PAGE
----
Chlorophyll is essential for photosynthesis. It serves two primary functions which is to absorb light and transfer that light energy into chemical energy. This study assessed the chlorophyll content of Entandrophragma angolense seedlings under different light intensities (25%, 50%, 75% and 100%) and soil textural classes (clay, sandyloam, sandy, loamysand and loamy). The study was conducted in a 4 X 5 factorial experiment in a Completely Randomized Design (CRD). Interactions of light intensity and soil textural classes showed that leaves of E. angolense seedlings placed under 50% light intensity grown with sandy soil had the highest chlorophyll a content of 26.4mg/l while leaves of seedlings placed under 50% light intensity grown with clay soil had the least chlorophyll content of 14.23mg/l. Interaction of light intensity and soil textural classes showed that leaf of E. angolense seedlings placed under 25% light intensity grown with clay soil had the highest chlorophyll b content of 68.82mg/l while leaves of seedlings placed under 25% light intensity grown with sandy soil had the least chlorophyll b content of 9.13mg/l. This implies that E. angolense doesn’t make changes in morphological characteristics due to effect of light intensities and soil texture change in physiological characteristics such as biochemical change and example is amount of chlorophyll a and b leaf.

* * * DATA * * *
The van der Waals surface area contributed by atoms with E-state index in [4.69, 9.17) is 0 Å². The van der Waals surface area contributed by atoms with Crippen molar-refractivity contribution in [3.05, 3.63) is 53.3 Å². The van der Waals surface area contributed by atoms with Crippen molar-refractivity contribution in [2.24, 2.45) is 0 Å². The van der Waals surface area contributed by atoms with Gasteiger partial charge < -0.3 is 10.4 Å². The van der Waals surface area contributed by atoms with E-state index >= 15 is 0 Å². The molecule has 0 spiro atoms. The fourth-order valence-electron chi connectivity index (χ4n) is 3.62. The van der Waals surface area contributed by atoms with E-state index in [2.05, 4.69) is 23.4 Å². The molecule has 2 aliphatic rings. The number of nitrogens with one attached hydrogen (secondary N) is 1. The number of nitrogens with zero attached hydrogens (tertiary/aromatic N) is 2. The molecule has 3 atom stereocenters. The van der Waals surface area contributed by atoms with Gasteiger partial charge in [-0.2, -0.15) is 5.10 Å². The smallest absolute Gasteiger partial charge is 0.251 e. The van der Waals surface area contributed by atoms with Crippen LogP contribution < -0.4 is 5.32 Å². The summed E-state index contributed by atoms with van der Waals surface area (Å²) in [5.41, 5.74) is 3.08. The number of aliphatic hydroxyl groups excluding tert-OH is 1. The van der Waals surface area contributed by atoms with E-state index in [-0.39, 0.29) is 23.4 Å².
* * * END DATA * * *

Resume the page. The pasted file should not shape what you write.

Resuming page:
Key Words: E. angolense, Light intensity, Chlorophyll, Soil textural classes, Seedlings